Between 1933 and 1934, over 48 million visitors attended "A Century of Progress Exposition," the world's fair located in Chicago, Illinois. Conceived during the Roaring Twenties and born during the Great Depression, this was a sprawling event celebrating Chicago's 100th anniversary with industrial and scientific displays, lascivious entertainment, and a touch of unadulterated bad taste.
A Century of Progress is a collection of rare photographs from the world's fair that have been carefully chosen from the Chicago Tribune's voluminous archives. Featuring an informative introduction by Tribune reporter and historian Ron Grossman, this book documents one of the most expansive displays of technological advancement and cultural diversity that took place in the 20th century. The lakefront exposition, on the present site of McCormick Place and Northerly Island, opened on May 27, 1933, and was reopened in 1934 at the urging of President Franklin D. Roosevelt, who hoped it would stimulate the Depression-era economy.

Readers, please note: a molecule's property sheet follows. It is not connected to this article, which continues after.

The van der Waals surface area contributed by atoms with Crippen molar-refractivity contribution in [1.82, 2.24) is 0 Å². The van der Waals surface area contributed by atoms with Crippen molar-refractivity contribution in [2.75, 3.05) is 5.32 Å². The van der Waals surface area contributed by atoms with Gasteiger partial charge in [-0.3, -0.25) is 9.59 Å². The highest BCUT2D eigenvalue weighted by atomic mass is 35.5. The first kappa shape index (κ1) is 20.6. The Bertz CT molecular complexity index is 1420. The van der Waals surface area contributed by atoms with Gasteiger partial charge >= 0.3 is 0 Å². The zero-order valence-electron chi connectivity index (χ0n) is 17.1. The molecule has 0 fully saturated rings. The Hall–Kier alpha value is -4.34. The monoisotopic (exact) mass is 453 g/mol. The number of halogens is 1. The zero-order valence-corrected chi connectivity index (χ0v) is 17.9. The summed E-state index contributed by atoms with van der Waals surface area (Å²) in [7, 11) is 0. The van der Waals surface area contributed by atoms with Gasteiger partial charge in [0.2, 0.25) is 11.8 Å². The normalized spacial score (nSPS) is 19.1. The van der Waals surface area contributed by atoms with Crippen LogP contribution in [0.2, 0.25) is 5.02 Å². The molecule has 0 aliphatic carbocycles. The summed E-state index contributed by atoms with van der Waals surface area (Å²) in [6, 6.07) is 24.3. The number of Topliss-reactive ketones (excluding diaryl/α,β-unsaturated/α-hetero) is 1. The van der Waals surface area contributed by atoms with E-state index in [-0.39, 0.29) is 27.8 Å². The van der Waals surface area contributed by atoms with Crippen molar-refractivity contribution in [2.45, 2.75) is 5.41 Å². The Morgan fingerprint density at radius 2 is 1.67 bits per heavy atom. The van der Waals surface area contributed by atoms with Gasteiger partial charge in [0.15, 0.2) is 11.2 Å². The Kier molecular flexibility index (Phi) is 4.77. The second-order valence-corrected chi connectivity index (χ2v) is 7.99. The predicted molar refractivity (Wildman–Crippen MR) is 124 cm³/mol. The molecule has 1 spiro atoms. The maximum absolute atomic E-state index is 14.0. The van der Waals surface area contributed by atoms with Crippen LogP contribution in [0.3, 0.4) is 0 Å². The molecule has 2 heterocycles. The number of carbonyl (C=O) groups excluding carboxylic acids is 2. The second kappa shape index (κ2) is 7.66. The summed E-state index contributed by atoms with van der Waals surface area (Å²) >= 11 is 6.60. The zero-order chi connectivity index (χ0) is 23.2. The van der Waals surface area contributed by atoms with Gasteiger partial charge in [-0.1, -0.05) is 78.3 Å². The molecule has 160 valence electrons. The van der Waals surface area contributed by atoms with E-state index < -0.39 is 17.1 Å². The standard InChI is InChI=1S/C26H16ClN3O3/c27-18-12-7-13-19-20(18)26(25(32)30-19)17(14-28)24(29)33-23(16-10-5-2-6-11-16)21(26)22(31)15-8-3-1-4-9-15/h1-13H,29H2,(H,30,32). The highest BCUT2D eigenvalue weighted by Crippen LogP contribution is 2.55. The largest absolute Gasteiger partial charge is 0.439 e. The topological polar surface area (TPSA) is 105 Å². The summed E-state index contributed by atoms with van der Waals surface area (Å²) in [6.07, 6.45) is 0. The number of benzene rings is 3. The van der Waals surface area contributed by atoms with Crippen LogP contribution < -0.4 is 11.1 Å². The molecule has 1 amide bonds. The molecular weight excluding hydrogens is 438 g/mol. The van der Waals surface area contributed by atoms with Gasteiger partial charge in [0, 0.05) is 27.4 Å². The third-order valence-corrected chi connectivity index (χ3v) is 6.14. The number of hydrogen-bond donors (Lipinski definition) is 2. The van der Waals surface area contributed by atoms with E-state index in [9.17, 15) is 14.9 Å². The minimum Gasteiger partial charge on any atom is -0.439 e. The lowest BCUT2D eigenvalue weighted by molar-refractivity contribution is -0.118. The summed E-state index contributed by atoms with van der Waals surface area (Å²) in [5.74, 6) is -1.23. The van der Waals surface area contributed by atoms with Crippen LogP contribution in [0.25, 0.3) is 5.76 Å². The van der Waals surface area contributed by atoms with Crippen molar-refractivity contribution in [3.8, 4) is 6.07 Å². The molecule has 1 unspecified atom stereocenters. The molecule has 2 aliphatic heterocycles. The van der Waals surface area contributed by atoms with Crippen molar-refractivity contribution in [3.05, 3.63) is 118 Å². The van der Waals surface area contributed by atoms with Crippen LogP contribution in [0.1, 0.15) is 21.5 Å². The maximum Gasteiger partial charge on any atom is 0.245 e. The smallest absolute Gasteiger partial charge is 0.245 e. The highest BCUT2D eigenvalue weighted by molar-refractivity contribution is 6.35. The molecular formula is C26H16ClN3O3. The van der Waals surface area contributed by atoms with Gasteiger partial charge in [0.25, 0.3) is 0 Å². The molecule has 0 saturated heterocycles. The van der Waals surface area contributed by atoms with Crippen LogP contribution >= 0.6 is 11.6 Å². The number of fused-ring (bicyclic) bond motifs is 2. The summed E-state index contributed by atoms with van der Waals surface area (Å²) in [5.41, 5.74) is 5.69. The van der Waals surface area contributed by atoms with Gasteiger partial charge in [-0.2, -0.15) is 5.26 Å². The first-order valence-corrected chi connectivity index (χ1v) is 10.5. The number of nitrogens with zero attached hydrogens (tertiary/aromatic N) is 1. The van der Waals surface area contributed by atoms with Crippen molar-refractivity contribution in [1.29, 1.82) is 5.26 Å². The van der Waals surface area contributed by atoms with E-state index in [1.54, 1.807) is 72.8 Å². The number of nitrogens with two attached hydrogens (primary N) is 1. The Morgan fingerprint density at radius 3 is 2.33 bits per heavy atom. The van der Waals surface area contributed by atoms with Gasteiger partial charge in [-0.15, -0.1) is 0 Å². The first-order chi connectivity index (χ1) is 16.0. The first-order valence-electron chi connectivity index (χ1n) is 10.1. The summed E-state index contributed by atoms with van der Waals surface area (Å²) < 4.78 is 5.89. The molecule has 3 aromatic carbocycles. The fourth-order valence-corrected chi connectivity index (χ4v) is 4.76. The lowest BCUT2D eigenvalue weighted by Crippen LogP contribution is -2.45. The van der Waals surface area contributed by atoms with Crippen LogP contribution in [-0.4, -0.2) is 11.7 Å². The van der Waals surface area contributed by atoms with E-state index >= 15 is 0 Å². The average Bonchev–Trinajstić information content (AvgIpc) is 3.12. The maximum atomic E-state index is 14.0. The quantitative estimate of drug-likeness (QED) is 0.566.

This book is an engrossing and fascinating look at the numerous sides of the "A Century of Progress Exposition": the whimsical attractions, the architectural and scientific achievements, the palpable spirit of fun, and the occasionally unsavory exhibits of differing cultures. At a time when the entire US population numbered just over 125 million people, the Chicago world's fair left an indelible mark on the collective consciousness of American culture, and A Century of Progress impeccably captures that feeling through photographs.
Title A Century of Progress
Subtitle A Photographic Tour of the 1933-34 Chicago World's Fair
Author Chicago Tribune Staff
Title First Published 07 February 2013
Nb of pages
GTIN13 (EAN13) 9781572844452
Reference no. 978-1-57284-445-2
Publication Date 07 February 2013
List Price $4.99